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ICC Note:

Christians across India celebrated an uneasy Christmas this year amid reports of ever increasing persecution spreading across the country. Mass conversions, attacks on Christmas carolers and the burning of churches all were part of the news leading up to the Christmas holiday. Now looking out to 2015, many Christians wonder if the situation for Christians in India will improve or get worse. Please pray for India. 

12/27/2014 India (Aljazeera) – Growing unease about the “mass conversions” by Hindu far-right groups of religious minorities cast a distinctly non-festive shadow over Christmas celebrations in India.

Right-wing Hindu groups have held a series of such ceremonies with an organization in the northern Uttar Pradesh state announcing plans to conduct mass-conversions on Christmas Day.

Although the event in Aligarh was postponed before Christmas, and no new date has been set for it, the plans touched a raw nerve among minorities in a country prone to inter-communal violence.

India’s Prime Minister Narendra Modi of the Bharatiya Janata Party (BJP) has so far remained silent about the mass conversions – prompting opposition lawmakers to demand that he make a statement or paralyze the parliament.

“People are nervous about the new government at the center as they feel such activities will be condoned,” said Osmond Charles, a lawyer and prominent member of the Christian community in Aligarh – a city known for its lock industry and famous Aligarh Muslim University.

Despite the plans to conduct a mass conversion by Dharam Jagran Manch – a group linked to the Hindu nationalist umbrella organisation Rashtriya Swayamsewak Sangh (RSS) – a sense of devotion and relaxation marked a foggy Christmas Day in Aligarh’s  churches.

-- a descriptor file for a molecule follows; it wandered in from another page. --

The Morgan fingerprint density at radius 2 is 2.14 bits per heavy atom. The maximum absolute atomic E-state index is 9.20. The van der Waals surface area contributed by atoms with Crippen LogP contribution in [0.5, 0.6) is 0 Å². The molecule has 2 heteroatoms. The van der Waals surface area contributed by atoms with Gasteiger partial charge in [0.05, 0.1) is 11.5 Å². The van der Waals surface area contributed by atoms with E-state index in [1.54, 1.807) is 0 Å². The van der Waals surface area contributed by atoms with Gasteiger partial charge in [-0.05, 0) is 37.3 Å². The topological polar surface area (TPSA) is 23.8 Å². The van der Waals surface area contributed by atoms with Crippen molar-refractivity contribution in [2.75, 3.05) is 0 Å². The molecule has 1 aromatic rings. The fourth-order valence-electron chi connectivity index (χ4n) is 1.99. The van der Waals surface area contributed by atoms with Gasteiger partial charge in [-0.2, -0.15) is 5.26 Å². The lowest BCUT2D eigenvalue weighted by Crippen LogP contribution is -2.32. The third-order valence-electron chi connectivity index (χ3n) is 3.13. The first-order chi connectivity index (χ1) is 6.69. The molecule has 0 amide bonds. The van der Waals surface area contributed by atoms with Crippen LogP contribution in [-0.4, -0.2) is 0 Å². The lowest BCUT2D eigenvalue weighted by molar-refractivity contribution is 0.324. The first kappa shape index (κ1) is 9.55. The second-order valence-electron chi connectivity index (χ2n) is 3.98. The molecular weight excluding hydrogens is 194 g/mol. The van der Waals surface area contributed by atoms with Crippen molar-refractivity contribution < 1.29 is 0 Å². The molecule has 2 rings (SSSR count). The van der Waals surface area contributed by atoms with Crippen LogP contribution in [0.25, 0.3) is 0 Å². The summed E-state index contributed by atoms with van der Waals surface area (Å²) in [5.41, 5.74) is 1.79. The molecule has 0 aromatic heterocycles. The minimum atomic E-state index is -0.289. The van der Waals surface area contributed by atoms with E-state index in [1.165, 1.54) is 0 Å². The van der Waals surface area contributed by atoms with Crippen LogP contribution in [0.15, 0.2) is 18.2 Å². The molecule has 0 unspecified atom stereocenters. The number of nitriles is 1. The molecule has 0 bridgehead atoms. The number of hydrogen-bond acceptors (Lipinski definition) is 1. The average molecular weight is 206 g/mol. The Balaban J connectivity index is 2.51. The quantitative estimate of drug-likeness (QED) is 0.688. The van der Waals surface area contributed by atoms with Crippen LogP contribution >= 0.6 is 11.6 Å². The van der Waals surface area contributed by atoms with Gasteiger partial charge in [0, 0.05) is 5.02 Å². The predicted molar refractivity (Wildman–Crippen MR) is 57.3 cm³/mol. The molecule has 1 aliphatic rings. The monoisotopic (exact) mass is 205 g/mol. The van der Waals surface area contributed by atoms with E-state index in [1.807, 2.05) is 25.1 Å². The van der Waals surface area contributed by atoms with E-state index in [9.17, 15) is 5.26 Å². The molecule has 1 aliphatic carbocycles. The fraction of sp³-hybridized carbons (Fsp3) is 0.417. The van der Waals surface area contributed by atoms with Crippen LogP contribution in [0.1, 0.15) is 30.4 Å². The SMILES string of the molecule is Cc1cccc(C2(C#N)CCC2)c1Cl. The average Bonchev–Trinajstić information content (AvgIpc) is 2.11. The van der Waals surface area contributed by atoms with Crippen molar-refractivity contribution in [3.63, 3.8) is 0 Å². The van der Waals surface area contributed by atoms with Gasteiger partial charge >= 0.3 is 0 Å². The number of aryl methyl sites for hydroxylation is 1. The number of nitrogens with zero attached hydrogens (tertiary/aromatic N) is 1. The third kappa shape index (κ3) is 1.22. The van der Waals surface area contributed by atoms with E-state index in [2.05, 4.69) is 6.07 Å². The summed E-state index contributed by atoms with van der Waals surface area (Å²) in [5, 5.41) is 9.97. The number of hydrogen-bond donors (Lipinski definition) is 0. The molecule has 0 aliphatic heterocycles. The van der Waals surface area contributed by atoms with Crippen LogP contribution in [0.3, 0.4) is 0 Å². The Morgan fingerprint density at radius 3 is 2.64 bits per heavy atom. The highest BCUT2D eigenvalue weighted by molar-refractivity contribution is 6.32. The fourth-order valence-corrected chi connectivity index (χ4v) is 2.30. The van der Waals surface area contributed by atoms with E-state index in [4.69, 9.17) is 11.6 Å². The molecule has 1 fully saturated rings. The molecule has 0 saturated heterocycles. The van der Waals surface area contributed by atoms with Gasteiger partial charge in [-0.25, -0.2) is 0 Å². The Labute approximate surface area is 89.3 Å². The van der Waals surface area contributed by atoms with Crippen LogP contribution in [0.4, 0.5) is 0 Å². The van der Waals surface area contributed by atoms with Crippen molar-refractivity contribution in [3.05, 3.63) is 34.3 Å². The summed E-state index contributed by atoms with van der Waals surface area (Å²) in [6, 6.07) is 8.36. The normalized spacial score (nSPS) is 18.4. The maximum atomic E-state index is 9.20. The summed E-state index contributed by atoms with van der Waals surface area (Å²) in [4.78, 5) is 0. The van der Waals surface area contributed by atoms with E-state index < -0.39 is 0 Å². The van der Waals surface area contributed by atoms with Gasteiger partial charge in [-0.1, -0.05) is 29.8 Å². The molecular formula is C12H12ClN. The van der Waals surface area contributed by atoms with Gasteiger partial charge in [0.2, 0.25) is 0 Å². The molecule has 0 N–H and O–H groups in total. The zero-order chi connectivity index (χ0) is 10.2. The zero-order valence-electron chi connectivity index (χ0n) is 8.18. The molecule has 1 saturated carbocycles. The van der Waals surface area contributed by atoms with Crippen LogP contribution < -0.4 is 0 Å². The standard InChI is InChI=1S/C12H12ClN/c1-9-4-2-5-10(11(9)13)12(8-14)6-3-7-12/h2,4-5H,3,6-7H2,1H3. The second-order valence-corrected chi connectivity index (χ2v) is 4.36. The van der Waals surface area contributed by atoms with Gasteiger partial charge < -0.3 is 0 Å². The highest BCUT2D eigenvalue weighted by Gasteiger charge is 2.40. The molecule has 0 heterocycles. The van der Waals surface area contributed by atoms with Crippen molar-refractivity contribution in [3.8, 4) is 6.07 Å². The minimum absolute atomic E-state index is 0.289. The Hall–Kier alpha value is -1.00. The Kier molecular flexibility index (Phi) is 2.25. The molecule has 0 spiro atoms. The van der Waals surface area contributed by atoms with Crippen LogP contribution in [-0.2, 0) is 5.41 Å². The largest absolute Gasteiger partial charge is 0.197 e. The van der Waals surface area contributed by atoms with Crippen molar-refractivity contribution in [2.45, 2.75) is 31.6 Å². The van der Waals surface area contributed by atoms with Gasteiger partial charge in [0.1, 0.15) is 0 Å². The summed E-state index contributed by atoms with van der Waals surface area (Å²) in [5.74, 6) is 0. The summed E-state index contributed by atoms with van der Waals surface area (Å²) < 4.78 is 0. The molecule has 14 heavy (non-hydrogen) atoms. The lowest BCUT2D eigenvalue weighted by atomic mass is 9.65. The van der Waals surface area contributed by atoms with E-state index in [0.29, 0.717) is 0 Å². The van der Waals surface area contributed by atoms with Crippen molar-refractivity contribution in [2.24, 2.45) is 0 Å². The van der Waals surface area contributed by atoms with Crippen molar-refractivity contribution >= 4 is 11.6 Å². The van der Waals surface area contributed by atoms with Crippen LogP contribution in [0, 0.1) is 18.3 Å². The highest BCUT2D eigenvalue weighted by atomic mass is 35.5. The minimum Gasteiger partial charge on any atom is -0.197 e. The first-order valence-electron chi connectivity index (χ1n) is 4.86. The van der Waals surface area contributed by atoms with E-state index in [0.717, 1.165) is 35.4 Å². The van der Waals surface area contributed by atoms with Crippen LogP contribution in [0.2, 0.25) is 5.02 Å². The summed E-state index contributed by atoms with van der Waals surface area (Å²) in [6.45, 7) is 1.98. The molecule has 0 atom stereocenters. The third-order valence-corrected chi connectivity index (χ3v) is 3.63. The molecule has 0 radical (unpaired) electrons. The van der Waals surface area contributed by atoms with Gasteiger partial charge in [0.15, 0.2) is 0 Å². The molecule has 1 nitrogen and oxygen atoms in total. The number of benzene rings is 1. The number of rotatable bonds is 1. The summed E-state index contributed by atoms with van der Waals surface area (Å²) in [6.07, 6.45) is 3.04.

About 50 Christians flocked to early morning service at the small but beautifully restored Christ Church, which was established in 1835. Among their number were Navneet Kedar and his family, who said: “There was no question of staying at home – it’s a day to celebrate.”

The musician has been attending mass at the church since childhood. When it was renovated in 2004, he was at the forefront of efforts to increase the strength of the congregation.

“My wife and I both missed having music as part of the service, so we organised a choir here.”

At the larger Church of Ascension in the city, worshippers such as pensioner Prem Taj Masih mingled with people from other faiths.

“We are welcoming people to the church,” he said. “My forebears have been coming to this church since it was established in 1868. There is no sense of fear from the Hindu masses.”

Outside the church, the brightly dressed crowd exchanging greetings and taking photographs included people of other faiths such as college students Subi Bansal and Yashi Jain.

“We went to convent schools and wanted to revisit the fun we had at Christmas there with our friends,” said Jain. The pair felt at ease in the congregation, and had enjoyed singing hymns with the choir.

“We go to all kinds of religious ceremonies,” said Bansal. “It’s good to respect all faiths.”

Businessman Anil Jacob says such mingling of faith groups is not unusual.

“Each Sunday, people come here to show their devotion. Often there are more people from different religions here than Christians. So why all this talk of dividing us?”

[Full Story]